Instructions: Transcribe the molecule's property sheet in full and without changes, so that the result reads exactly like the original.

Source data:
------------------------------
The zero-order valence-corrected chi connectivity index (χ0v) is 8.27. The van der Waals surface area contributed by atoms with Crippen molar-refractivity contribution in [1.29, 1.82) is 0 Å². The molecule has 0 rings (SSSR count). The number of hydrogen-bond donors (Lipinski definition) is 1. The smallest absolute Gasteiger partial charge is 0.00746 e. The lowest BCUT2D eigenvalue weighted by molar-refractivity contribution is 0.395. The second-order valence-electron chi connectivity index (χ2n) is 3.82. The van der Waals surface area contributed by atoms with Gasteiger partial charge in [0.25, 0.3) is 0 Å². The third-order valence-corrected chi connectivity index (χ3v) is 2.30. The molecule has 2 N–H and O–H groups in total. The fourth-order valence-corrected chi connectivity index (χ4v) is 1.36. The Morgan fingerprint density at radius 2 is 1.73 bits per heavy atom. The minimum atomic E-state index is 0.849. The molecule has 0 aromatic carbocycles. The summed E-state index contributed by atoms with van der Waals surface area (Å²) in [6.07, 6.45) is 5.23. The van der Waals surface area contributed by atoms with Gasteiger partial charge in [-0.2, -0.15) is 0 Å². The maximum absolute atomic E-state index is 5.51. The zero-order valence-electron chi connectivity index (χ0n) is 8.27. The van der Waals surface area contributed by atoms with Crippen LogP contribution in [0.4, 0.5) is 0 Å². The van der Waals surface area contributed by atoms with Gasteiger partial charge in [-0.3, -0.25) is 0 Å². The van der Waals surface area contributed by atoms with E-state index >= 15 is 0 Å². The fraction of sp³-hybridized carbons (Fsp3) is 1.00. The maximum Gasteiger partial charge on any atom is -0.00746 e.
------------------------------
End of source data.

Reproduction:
The zero-order valence-corrected chi connectivity index (χ0v) is 8.27. The van der Waals surface area contributed by atoms with Crippen molar-refractivity contribution in [1.29, 1.82) is 0 Å². The molecule has 0 rings (SSSR count). The number of hydrogen-bond donors (Lipinski definition) is 1. The smallest absolute Gasteiger partial charge is 0.00746 e. The lowest BCUT2D eigenvalue weighted by molar-refractivity contribution is 0.395. The second-order valence-electron chi connectivity index (χ2n) is 3.82. The van der Waals surface area contributed by atoms with Gasteiger partial charge in [0.25, 0.3) is 0 Å². The third-order valence-corrected chi connectivity index (χ3v) is 2.30. The molecule has 2 N–H and O–H groups in total. The fourth-order valence-corrected chi connectivity index (χ4v) is 1.36. The Morgan fingerprint density at radius 2 is 1.73 bits per heavy atom. The minimum atomic E-state index is 0.849. The molecule has 0 aromatic carbocycles. The summed E-state index contributed by atoms with van der Waals surface area (Å²) in [6.07, 6.45) is 5.23. The van der Waals surface area contributed by atoms with Gasteiger partial charge in [-0.2, -0.15) is 0 Å². The maximum absolute atomic E-state index is 5.51. The zero-order valence-electron chi connectivity index (χ0n) is 8.27. The van der Waals surface area contributed by atoms with Crippen LogP contribution in [0.4, 0.5) is 0 Å². The van der Waals surface area contributed by atoms with Gasteiger partial charge in [-0.3, -0.25) is 0 Å². The van der Waals surface area contributed by atoms with E-state index >= 15 is 0 Å². The fraction of sp³-hybridized carbons (Fsp3) is 1.00. The maximum Gasteiger partial charge on any atom is -0.00746 e.